But Coffey wasn’t upset. “I was never angry at all,” he says. “I was just like, ‘What the hell is going on? This is so cool.’” Nonetheless, he accidentally unleashed the angry internet masses on Navarro when he jokingly posted about the bizarre chain of events on Facebook, hoping to draw attention to Bage’s work.

In particular, the bartender belongs to a cross-country community of punk rockers who take the annual trek down to Gainesville, Florida, for Fest, a weekend music festival that’s been happening every October for the last 17 years. The Fest community was furious. “It kind of riles them up whenever a big-profile person like [Navarro] posts something and claims a different artist,” says Coffey, who estimates around 100 people from the Fest community called out the Ink Master host online.

It was a Baja Blast of controversy, and Navarro didn’t take long to notice. He did his best to explain himself: When one user said she didn’t “get” why Navarro would steal someone’s photo and tag a different artist, Navarro responded with an almost sad plea of a life lived too más. “You [would] get it if you were the one saying ‘Live Más’ all the time on television,” he wrote.

As it turns out, the whole thing was an honest mistake. Navarro, who apparently possesses exactly the sense of humor you’d need to routinely work Taco Bell catchphrases through your opening monologues, says he thought the image was one of his many Taco Bell-related memes. It didn’t take long for the Jane’s Addiction guitarist to give credit to Bage in the original post and publicly apologize. Ultimately, though, he deleted both credit and apology when the comments spun out of control and put his inherent más-ness into question.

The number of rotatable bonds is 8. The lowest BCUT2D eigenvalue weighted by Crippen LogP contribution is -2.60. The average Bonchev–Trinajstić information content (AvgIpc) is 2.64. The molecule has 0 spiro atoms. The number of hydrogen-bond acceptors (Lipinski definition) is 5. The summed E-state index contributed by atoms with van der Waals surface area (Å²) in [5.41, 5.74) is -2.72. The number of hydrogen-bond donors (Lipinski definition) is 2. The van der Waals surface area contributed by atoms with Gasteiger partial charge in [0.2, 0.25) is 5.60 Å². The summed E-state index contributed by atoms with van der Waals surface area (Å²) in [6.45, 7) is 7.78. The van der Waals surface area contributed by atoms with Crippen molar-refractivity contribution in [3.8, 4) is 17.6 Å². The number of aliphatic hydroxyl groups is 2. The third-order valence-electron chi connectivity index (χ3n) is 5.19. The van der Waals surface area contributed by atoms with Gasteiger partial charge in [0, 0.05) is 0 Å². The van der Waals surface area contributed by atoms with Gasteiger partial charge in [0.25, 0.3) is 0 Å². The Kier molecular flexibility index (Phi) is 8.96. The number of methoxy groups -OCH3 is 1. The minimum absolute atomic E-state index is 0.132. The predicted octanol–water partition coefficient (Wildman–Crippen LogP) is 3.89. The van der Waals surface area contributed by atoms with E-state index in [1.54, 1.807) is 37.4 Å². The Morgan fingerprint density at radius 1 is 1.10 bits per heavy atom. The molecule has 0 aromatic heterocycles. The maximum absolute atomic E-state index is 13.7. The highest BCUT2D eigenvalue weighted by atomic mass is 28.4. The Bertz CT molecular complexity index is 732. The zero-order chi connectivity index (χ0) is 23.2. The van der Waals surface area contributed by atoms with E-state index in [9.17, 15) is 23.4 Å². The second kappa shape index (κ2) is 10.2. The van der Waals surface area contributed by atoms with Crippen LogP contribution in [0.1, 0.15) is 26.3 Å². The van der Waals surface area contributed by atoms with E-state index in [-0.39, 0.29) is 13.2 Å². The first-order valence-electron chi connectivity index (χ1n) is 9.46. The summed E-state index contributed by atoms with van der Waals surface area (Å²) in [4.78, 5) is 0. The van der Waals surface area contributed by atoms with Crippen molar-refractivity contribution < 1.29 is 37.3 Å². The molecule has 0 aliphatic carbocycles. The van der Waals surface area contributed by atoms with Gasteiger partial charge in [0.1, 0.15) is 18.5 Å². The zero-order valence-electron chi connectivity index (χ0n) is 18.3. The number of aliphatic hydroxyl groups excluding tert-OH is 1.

Still, he did reach out personally to Bage and Coffey to make things right. “He was so sincerely sorry. He thought it was a fake tattoo,” says Coffey. “I totally believe him on that part because he’s been made into several memes before about the whole Live Más thing. He thought it was directed at him. They have him say Live Más like 800 times per episode.”

Navarro also went through Coffey’s Instagram account and liked a bunch of photos. To sweeten the deal, he invited Coffey and Bage to New York, where they would chow down on Taco Bell and Navarro would actually get the controversial tattoo for real (no word on how much he’d charge the Chalupa purveyors for the #sponcon, though). Coffey admits the experience would probably be the “funniest thing in my goddamned life.”

Hopefully he’s talking about Taco Bell, not the other TB

The whole bizarre experience lasted just 24 hours for Coffey, whose phone was “blowing up” all day. His budding celebrity even caused him to get recognized during his shift at work. “Everyone at work was making fun of me, which is rightfully so,” he says. “The couple next to me just goes, ‘Oh, wait, you’re the Dave Navarro guy.’ And I’m like, ‘Goddammit. That’s going to be my legacy. God, no.’”

Fortunately, Coffey’s fears never came true. As quickly as his tattoo rose to peak más, it sank to the forgotten depths of the internet to rest alongside Myspace and the former Taco Bell dog (RIP, Gidget) forever. Today, it’d be like it never happened if it weren’t for the print-out Coffey made of Navarro’s Instagram post, which he framed and hung on the wall.

“It’s made life weird, you know, conversing with peasants now,” he jokes about his short-lived internet stardom. “Nah, I think it’s wild. The whole thing lasted a day, and then everything’s back to normal again. But that was the most surreal 24 hours I’ve experienced in a long time.”

“It ended up being as quick as it is, and now I have the stupidest story on my arm for the rest of my life, and I’m pretty happy about that.”

As for Navarro? Coffey describes him as kind, polite and “very, very más.

“Most más,” he adds. “Más más.”